The conference was inaugurated by Khenpo Kunchok Rangdol, principal of Drikung Kagyu—one of the eight minor lineages of the Kagyu school of Tibetan Buddhism—who gave tribute to the Buddha and Ambedkar. Four new books were unveiled at the conference; including Navayana’s very own Ambedkar and Other Immortals by Soumyabrata Choudhury who delivered one of the key note addresses. The entire conference area was infused with excitement of possibility and hope. Combating caste was on everyone’s mind and with it came the desire to imagine a new egalitarian society. A common consensus was arrived upon to resist the myths built by distorting dalit cultures by the brahmanical system and to create a counter cultural space for Dalit activists and scholars. The intersection of Ambedkarism with other forms of oppression and struggle often cropped up. The Buddha was a ready inspiration with his being instrumental in shaping democratic discourse in early medieval India. Nagaloka flaunts its centrality in contemporary Buddhism.In such a space, scholars were often found contemplating Buddhism’s influence in framing Indian polity and constitution via Ambedkar. The importance of Nagaloka is derived from upholding an academic space focused on dalit and Buddhist studies by teaching young minds the egalitarian values of anti caste philosophers.

The participants were also taken on a guided tour of Deekshabhoomi ­­­ — the hub of all celebrations during the two-day festivity. The swelling of the crowds isn’t just a gathering of Ambedkarites and Buddhists from world over, lakhs of accessible books being sold and read at Deekshabhoomi show how Ambedkar lives on in the public memory not as a legend but as a legator of knowledge and empowerment. Cultural performances and traditional arts workshop were also held. The deep significance was emphasised by the two-hour-long queues leading to the Stupa. In such a revolutionary congregation, one experiences an Ambedkarite culture of education and collectivization rooted in resistance and solidarity.  Stark in its contrast to the growing fascism of our times, the gathering provided fodder for thought and networks of solidarity for Ambedkarite scholars and activists. But one still sees traditional concepts of gender being employed in the teaching pattern and strict segregation of students. As an institute working towards the empowerment of dalit, bahujan and adivasi children, a fairer and not-so-retrograde understanding of gender and other oppressive structures that dictate our everyday, must be envisaged.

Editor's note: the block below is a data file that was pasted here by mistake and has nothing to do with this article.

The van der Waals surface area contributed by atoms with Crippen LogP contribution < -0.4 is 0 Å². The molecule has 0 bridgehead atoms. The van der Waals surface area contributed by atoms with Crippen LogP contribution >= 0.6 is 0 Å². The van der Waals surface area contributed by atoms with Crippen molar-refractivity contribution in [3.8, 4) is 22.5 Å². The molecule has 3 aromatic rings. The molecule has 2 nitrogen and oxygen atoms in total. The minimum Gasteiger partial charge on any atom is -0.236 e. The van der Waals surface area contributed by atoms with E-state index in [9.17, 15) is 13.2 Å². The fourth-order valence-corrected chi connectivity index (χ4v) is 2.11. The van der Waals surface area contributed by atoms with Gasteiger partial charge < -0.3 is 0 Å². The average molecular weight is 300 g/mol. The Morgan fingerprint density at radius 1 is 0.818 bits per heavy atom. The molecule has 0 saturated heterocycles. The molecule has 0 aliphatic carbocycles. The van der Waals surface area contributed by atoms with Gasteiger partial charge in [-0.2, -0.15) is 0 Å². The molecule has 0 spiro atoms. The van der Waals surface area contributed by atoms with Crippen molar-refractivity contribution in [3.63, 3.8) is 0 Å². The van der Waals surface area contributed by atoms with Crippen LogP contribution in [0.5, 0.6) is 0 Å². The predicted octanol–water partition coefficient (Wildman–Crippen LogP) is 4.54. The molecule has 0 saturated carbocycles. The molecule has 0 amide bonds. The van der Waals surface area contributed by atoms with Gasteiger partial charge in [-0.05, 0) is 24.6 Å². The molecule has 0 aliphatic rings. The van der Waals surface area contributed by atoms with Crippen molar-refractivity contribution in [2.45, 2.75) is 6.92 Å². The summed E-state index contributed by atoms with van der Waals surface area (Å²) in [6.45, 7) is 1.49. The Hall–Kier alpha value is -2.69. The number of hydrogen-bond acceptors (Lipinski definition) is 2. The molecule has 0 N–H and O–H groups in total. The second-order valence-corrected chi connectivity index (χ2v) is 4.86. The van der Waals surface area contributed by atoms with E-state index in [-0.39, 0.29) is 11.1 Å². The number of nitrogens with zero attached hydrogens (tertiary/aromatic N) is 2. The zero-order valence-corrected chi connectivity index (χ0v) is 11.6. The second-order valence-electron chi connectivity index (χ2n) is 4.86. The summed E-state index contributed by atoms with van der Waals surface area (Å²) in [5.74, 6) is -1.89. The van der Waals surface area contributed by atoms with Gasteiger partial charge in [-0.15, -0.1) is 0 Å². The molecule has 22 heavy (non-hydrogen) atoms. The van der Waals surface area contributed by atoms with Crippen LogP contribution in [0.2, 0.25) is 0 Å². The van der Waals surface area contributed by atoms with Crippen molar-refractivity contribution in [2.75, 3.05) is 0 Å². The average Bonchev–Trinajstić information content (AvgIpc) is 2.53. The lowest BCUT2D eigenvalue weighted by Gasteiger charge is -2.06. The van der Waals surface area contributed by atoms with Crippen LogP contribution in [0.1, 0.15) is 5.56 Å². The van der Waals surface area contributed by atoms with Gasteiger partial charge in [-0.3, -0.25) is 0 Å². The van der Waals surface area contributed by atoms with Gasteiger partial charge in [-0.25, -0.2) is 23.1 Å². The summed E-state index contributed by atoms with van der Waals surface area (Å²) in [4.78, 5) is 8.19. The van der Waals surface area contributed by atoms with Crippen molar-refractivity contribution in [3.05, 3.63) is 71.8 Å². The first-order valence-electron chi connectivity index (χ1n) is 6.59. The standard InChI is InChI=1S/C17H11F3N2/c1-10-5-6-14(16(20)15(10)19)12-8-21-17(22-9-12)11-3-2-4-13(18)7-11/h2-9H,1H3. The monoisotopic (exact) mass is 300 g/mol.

As festivities wrap up in Nagpur, one wonders what the average dalit in Nagpur makes of our pilgrimage to their city. In an India hell bent on eroding dalit culture and thought, it is no exaggeration that Ambedkarite philosophy and Buddhist ethics must be made more popular. The conference was a step in that direction. Ambedkarites need to combine their cultural and political assertion so that the forces of hatred and bigotry are not able to make headway into the domain of anti caste movement. This comes with an added responsibility to also enable and empower our most marginalized communities. Only an intersectional and inclusive idea can make this thought of a democratic India based on the philosophy of Babasaheb and Buddha come true. Till then our conferences, schools, universities, offices and all other public places need to prepare an equal, shared dream of emancipation, like Ambedkar did. Nagpur is a city with strong cultural roots, where a dalit can stand proud. Such spaces are few and far between. In coming to this city, in breathing its air and feeling a certain belonging to it, one glimpses at what a future Begumpura might look like.